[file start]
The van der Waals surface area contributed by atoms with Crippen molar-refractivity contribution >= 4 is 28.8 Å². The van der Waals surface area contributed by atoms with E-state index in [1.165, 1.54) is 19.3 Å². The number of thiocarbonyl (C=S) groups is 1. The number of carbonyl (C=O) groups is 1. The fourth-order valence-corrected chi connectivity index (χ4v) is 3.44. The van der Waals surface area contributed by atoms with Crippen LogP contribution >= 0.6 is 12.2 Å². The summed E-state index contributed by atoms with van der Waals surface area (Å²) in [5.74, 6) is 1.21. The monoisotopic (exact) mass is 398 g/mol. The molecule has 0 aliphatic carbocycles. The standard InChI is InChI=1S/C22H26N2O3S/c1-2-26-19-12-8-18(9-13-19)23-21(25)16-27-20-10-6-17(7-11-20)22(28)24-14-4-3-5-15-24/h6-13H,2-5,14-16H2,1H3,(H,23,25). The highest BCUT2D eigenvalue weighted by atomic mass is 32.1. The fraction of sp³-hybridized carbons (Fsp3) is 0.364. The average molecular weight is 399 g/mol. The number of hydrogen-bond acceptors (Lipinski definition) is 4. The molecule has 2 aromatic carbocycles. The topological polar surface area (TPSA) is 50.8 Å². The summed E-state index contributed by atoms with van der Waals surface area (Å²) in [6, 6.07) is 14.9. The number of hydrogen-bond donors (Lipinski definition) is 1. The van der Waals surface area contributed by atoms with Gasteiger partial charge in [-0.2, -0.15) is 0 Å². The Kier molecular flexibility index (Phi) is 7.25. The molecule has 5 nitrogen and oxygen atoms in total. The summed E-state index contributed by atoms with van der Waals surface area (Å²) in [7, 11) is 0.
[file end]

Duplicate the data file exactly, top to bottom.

The van der Waals surface area contributed by atoms with Crippen molar-refractivity contribution >= 4 is 28.8 Å². The van der Waals surface area contributed by atoms with E-state index in [1.165, 1.54) is 19.3 Å². The number of thiocarbonyl (C=S) groups is 1. The number of carbonyl (C=O) groups is 1. The fourth-order valence-corrected chi connectivity index (χ4v) is 3.44. The van der Waals surface area contributed by atoms with Crippen LogP contribution >= 0.6 is 12.2 Å². The summed E-state index contributed by atoms with van der Waals surface area (Å²) in [5.74, 6) is 1.21. The monoisotopic (exact) mass is 398 g/mol. The molecule has 0 aliphatic carbocycles. The standard InChI is InChI=1S/C22H26N2O3S/c1-2-26-19-12-8-18(9-13-19)23-21(25)16-27-20-10-6-17(7-11-20)22(28)24-14-4-3-5-15-24/h6-13H,2-5,14-16H2,1H3,(H,23,25). The highest BCUT2D eigenvalue weighted by atomic mass is 32.1. The fraction of sp³-hybridized carbons (Fsp3) is 0.364. The average molecular weight is 399 g/mol. The number of hydrogen-bond acceptors (Lipinski definition) is 4. The molecule has 2 aromatic carbocycles. The topological polar surface area (TPSA) is 50.8 Å². The summed E-state index contributed by atoms with van der Waals surface area (Å²) in [6, 6.07) is 14.9. The number of hydrogen-bond donors (Lipinski definition) is 1. The van der Waals surface area contributed by atoms with Gasteiger partial charge in [-0.2, -0.15) is 0 Å². The Kier molecular flexibility index (Phi) is 7.25. The molecule has 5 nitrogen and oxygen atoms in total. The summed E-state index contributed by atoms with van der Waals surface area (Å²) in [7, 11) is 0.